New Lanark and Summerlee
We are currently studying the play of Oliver Twist written by Charles Dickens. We were given the task to find out and write a blog about what New Lanark and Summerlee were like in the Victorian Era.
New Lanark was notorious for its mill factories in the 1800’s.The man behind the success was Robert Owen. Women and children over the age of 10 worked for about 10 and 3 quarter hours each day. Many large textile factories used children. When questioned about the age of the children working in the mills, Owen said ‘ I don’t employ children under the age of 10 because I believe it’s harmful to them and not beneficial to their owners’.
Robert Owen later sold the mills, land and the village for £60,000 which today equivalents to a lot more (3.5 million).
The Modern Day
Today, you can visit New Lanark and see the houses and mills. You can also go to the Annie Mcleod experience which shows you what life was like in the 19th century.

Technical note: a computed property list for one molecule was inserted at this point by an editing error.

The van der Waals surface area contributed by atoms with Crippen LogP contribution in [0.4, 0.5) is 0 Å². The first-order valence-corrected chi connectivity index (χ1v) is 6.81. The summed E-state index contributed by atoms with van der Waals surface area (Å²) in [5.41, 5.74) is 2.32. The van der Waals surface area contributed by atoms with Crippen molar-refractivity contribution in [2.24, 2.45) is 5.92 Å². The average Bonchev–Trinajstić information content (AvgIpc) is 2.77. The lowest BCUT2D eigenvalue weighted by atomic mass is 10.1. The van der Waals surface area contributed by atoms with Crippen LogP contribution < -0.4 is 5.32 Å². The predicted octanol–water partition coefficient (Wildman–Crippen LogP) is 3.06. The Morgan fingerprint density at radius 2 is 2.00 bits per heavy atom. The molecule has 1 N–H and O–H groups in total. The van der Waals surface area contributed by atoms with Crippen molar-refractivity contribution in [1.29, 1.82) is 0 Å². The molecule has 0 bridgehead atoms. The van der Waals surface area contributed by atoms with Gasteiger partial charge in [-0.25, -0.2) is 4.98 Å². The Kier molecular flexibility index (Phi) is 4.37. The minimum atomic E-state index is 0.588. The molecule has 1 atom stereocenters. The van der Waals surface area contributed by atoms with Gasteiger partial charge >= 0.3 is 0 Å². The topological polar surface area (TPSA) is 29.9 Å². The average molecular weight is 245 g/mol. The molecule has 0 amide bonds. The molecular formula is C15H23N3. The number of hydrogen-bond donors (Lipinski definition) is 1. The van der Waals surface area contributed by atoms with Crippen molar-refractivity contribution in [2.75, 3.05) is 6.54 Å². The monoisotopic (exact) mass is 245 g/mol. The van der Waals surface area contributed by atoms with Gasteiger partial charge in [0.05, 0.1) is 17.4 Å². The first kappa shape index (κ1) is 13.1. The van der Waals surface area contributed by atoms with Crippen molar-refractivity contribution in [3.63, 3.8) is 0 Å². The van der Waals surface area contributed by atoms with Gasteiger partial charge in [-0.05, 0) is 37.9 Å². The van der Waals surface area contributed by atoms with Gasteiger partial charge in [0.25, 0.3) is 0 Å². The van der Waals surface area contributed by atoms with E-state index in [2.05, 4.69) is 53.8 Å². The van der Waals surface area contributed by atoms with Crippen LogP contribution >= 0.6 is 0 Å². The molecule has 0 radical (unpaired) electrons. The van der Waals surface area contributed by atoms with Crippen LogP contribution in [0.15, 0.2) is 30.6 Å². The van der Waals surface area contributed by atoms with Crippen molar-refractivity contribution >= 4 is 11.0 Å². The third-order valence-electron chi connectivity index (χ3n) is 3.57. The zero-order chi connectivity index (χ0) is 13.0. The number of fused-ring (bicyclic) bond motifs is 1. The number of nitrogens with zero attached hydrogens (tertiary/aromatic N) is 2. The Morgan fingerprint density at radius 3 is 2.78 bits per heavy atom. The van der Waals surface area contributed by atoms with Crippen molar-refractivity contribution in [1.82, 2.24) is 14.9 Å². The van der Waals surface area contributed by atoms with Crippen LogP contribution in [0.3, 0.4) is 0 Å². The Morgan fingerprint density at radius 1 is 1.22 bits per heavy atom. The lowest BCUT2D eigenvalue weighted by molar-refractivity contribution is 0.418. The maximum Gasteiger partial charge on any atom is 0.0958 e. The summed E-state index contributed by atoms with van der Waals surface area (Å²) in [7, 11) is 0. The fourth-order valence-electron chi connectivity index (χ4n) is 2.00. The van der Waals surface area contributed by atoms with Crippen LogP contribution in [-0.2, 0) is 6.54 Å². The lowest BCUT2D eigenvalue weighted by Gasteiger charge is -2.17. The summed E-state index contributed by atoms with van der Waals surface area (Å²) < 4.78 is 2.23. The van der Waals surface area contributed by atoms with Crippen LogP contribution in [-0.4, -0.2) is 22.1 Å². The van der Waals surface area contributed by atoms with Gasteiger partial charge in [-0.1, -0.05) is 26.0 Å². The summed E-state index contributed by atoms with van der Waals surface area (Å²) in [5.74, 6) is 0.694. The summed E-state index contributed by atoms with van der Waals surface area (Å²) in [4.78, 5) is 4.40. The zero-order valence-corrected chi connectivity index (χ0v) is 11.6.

Summerlee was formerly one of Scotland’s most important ironworks. It was opened in 1836. This lead to Coatbridge becoming known as ‘The Iron Burgh’ of Scotland by the 1850’s. The furnaces went out in 1926. The museum you see today was initially opened in 1987.
Our Trip to Summerlee
Our class recently visited the Summerlee museum. First we looked around the museum and we got to see lots of things that made Summerlee so well known. We also got to go down into the mines, where workers spent most of their day. We also got to see what life was like in different periods of time, form the 1800’s to the 1980’s. Finally, we got to go on the tram which we all enjoyed.